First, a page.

Cut and paste from Indigo level when learning root word "PED"


The basic flow of work between levels (Red for Bug and Indigo for 8th grader) is about the same.  They both include read aloud, literature/comprehension, and writing/grammar.  Bug's red level focuses on phonics while the indigo level works more on formal grammar, root word, and vocabulary work.  It also introduces computer skills.  They have a really cool tool called Finding "Just Right" Books that helps you to select just the right book for your child.  One that is not too easy or too hard but just the right level of challenge.

Finding "Just Right" books


The only challenge we had was that some of the videos that were recorded were hard to hear, but they have been replacing them with updated videos.  There is also a LOT of printing involved, but you can also choose not to print everything.  Many activities can just be completed from the computer screen.  The creators of the program are always open to improving the program to meet the needs of homeschoolers and I really like that.  They were also always very receptive to any concerns or suggestions we had as reviewers.  Home School Navigator Reading and Language Arts Curriculum is definitely worth checking out and considering if you are looking for a fairly well-rounded language arts program that covers a lot of ground.  I would recommend it especially if you are wanting to fill in any missing gaps.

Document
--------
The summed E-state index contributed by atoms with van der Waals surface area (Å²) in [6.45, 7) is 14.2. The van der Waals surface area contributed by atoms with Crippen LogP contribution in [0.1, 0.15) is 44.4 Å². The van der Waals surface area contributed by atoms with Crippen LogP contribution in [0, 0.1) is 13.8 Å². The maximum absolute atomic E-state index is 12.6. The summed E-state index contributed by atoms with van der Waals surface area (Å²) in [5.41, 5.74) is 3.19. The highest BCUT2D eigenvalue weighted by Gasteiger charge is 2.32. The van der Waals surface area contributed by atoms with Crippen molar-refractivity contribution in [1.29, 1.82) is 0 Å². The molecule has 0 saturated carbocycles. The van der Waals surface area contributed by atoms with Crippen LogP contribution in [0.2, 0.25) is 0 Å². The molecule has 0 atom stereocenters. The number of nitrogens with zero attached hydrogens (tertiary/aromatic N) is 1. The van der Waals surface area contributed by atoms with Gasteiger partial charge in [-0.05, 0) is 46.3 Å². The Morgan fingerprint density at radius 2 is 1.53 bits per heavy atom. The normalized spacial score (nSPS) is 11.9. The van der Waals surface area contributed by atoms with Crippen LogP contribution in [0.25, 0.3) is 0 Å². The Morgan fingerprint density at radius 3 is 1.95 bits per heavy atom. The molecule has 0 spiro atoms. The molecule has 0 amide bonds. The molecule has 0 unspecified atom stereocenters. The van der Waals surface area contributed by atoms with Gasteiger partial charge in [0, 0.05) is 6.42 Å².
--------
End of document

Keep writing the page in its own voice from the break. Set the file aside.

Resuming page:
Home School Navigator
You can connect with Home School Navigator on FACEBOOK, PINTEREST, and INSTAGRAM.

Another aspect of the program that we didn't use was the Interactive Notebooks.  Rather than answering a ton of boring questions about a book they are interactive in that your student will cut out shapes and paste flaps down and write answers in underneath, or draw, or cut out tabs and sort the answer out. This alone is a good reason to be sure to check out the reviews from my fellow Crew members to learn what they have to say about this program.